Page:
About Purnululu National Park (Commonly called the Bungle Bungles)
Fact # 1 : The Bungle Bungle range was formed over 360 million years ago when sand and gravel were deposited during the Devonian period. The sand was deposited by rivers flowing from the northeast. With the presence of the south-easterly winds much of the year, sand dunes began to form. At the same time, gravel from eroding mountain ranges to the north-west were also being deposited within the range. This combination of sand and gravel became compacted together forming sandstone as the deposition of new gravel and sand continued.
Fact # 2 : The geological formation continued until 60 million years later when the sandstone was now at a depth of about 7km and a period of uplifting and tilting from underlying rocks began. This event of mountain building is commonly called an orogeny. Today, the towering beehive domes are the remnants of what was once a nearly-flat land surface 600 metres above the present day sea level.
Fact # 3: Probably the most spectacular feature of the Bungle Bungle is the very distinctive tiger-striped skin. Each of the bands is a few metres thick and represents the individual sandstone layers or beds. The dark grey band of sandstone contains a cyanobacterium (formerly known as blue-green algae) which acts as a protective coating.
Fact # 4 : During the dry season, the coating takes on a dull grey appearance, however, after rainfall this band becomes almost black. The orange band has a protective coating of iron oxide over the sandstone, hence the reason for a rusty appearance. Both the grey and orange protective coatings play a vital role in retarding the weather and erosion effects on the underlying sandstone.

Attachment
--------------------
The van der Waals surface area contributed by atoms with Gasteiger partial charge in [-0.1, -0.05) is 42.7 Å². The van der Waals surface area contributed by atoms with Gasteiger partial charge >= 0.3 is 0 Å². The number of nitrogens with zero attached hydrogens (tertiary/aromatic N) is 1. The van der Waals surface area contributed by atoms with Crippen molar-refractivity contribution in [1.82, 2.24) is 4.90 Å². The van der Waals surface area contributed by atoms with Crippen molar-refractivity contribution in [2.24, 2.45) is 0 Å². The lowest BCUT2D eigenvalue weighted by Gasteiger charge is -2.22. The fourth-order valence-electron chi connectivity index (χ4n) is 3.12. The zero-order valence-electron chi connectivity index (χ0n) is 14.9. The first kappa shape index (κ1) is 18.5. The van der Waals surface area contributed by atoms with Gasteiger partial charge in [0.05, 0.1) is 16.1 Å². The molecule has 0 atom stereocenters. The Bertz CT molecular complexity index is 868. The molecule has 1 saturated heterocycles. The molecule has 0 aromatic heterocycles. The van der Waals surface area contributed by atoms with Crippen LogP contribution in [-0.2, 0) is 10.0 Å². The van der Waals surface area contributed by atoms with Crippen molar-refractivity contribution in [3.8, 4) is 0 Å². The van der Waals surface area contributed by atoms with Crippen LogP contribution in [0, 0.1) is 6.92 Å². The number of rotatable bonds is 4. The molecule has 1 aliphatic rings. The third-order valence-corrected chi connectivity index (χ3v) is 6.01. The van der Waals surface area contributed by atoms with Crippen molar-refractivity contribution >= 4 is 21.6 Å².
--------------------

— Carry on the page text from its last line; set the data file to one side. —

Fact # 5 : For many thousands of years, the Bungle Bungle has had cultural significance to the Aboriginal people, yet it was only in 1983, after a widespread media promotion, that this hidden jewel of the Kimberley was exposed to the rest of the world.
Fact # 6 : Prior to this, the only people that knew of the Bungle Bungle were the local Aboriginal people, pastoralists, stockmen and a few helicopter pilots. It was decided that in 1987, due to the unique landscape, significance to the Aboriginal culture and tourism potential, the Bungle Bungle and surrounding areas would be established as a National Park. In 2003, the Purnululu National Park was listed as a World Heritage site.
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